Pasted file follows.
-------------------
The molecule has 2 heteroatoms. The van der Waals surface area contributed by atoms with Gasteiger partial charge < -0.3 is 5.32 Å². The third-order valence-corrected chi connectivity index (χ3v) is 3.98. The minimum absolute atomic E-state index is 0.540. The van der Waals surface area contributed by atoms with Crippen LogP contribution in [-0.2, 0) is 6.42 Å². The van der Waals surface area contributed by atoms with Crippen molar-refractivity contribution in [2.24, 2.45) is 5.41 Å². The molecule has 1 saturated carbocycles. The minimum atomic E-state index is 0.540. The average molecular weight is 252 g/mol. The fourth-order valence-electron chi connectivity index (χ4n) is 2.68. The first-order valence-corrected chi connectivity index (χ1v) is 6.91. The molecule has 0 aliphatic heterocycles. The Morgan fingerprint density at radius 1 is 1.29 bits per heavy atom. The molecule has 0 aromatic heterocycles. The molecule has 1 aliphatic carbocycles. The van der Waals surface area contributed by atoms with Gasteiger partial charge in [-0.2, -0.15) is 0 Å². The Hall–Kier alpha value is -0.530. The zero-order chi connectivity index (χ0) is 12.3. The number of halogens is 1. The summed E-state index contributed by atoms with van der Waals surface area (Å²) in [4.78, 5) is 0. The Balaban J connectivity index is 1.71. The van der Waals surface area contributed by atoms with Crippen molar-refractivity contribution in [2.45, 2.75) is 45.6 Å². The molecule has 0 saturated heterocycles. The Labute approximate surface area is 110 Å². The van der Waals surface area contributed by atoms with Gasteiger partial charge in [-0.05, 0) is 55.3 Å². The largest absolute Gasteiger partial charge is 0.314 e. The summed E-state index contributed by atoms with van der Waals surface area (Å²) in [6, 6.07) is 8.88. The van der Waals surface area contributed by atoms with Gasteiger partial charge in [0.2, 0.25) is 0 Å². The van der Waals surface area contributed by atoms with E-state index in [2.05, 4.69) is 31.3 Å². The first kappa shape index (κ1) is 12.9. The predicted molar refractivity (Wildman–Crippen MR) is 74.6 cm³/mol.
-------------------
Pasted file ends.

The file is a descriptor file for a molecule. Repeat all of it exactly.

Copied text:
The molecule has 2 heteroatoms. The van der Waals surface area contributed by atoms with Gasteiger partial charge < -0.3 is 5.32 Å². The third-order valence-corrected chi connectivity index (χ3v) is 3.98. The minimum absolute atomic E-state index is 0.540. The van der Waals surface area contributed by atoms with Crippen LogP contribution in [-0.2, 0) is 6.42 Å². The van der Waals surface area contributed by atoms with Crippen molar-refractivity contribution in [2.24, 2.45) is 5.41 Å². The molecule has 1 saturated carbocycles. The minimum atomic E-state index is 0.540. The average molecular weight is 252 g/mol. The fourth-order valence-electron chi connectivity index (χ4n) is 2.68. The first-order valence-corrected chi connectivity index (χ1v) is 6.91. The molecule has 0 aliphatic heterocycles. The Morgan fingerprint density at radius 1 is 1.29 bits per heavy atom. The molecule has 0 aromatic heterocycles. The molecule has 1 aliphatic carbocycles. The van der Waals surface area contributed by atoms with Gasteiger partial charge in [-0.2, -0.15) is 0 Å². The Hall–Kier alpha value is -0.530. The zero-order chi connectivity index (χ0) is 12.3. The number of halogens is 1. The summed E-state index contributed by atoms with van der Waals surface area (Å²) in [4.78, 5) is 0. The Balaban J connectivity index is 1.71. The van der Waals surface area contributed by atoms with Crippen molar-refractivity contribution in [2.45, 2.75) is 45.6 Å². The molecule has 0 saturated heterocycles. The Labute approximate surface area is 110 Å². The van der Waals surface area contributed by atoms with Gasteiger partial charge in [-0.05, 0) is 55.3 Å². The largest absolute Gasteiger partial charge is 0.314 e. The summed E-state index contributed by atoms with van der Waals surface area (Å²) in [6, 6.07) is 8.88. The van der Waals surface area contributed by atoms with Gasteiger partial charge in [0.2, 0.25) is 0 Å². The van der Waals surface area contributed by atoms with E-state index in [2.05, 4.69) is 31.3 Å². The first kappa shape index (κ1) is 12.9. The predicted molar refractivity (Wildman–Crippen MR) is 74.6 cm³/mol.